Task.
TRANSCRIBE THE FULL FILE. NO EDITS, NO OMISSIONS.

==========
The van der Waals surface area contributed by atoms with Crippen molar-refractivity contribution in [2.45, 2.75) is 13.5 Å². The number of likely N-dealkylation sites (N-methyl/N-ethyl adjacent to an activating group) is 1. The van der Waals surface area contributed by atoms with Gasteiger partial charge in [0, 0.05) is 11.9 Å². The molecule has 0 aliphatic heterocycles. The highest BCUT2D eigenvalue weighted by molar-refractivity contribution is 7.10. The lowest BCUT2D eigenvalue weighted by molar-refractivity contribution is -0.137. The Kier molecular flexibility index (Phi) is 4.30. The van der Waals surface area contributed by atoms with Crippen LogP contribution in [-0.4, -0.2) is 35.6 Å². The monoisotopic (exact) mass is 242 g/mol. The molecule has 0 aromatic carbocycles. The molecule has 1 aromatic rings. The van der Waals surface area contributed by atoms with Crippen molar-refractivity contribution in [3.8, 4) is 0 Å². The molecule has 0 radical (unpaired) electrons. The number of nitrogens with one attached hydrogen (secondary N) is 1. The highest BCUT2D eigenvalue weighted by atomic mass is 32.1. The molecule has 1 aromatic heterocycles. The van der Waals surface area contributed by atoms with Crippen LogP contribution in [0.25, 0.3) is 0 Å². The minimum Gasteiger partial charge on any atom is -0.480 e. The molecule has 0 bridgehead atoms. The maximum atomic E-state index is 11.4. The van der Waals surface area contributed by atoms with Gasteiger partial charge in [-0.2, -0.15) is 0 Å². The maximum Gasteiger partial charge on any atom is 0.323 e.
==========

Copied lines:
The van der Waals surface area contributed by atoms with Crippen molar-refractivity contribution in [2.45, 2.75) is 13.5 Å². The number of likely N-dealkylation sites (N-methyl/N-ethyl adjacent to an activating group) is 1. The van der Waals surface area contributed by atoms with Gasteiger partial charge in [0, 0.05) is 11.9 Å². The molecule has 0 aliphatic heterocycles. The highest BCUT2D eigenvalue weighted by molar-refractivity contribution is 7.10. The lowest BCUT2D eigenvalue weighted by molar-refractivity contribution is -0.137. The Kier molecular flexibility index (Phi) is 4.30. The van der Waals surface area contributed by atoms with Crippen LogP contribution in [-0.4, -0.2) is 35.6 Å². The monoisotopic (exact) mass is 242 g/mol. The molecule has 0 aromatic carbocycles. The molecule has 1 aromatic rings. The van der Waals surface area contributed by atoms with Crippen molar-refractivity contribution in [3.8, 4) is 0 Å². The molecule has 0 radical (unpaired) electrons. The number of nitrogens with one attached hydrogen (secondary N) is 1. The highest BCUT2D eigenvalue weighted by atomic mass is 32.1. The molecule has 1 aromatic heterocycles. The van der Waals surface area contributed by atoms with Crippen LogP contribution in [0.25, 0.3) is 0 Å². The minimum Gasteiger partial charge on any atom is -0.480 e. The molecule has 0 bridgehead atoms. The maximum atomic E-state index is 11.4. The van der Waals surface area contributed by atoms with Gasteiger partial charge in [-0.2, -0.15) is 0 Å². The maximum Gasteiger partial charge on any atom is 0.323 e.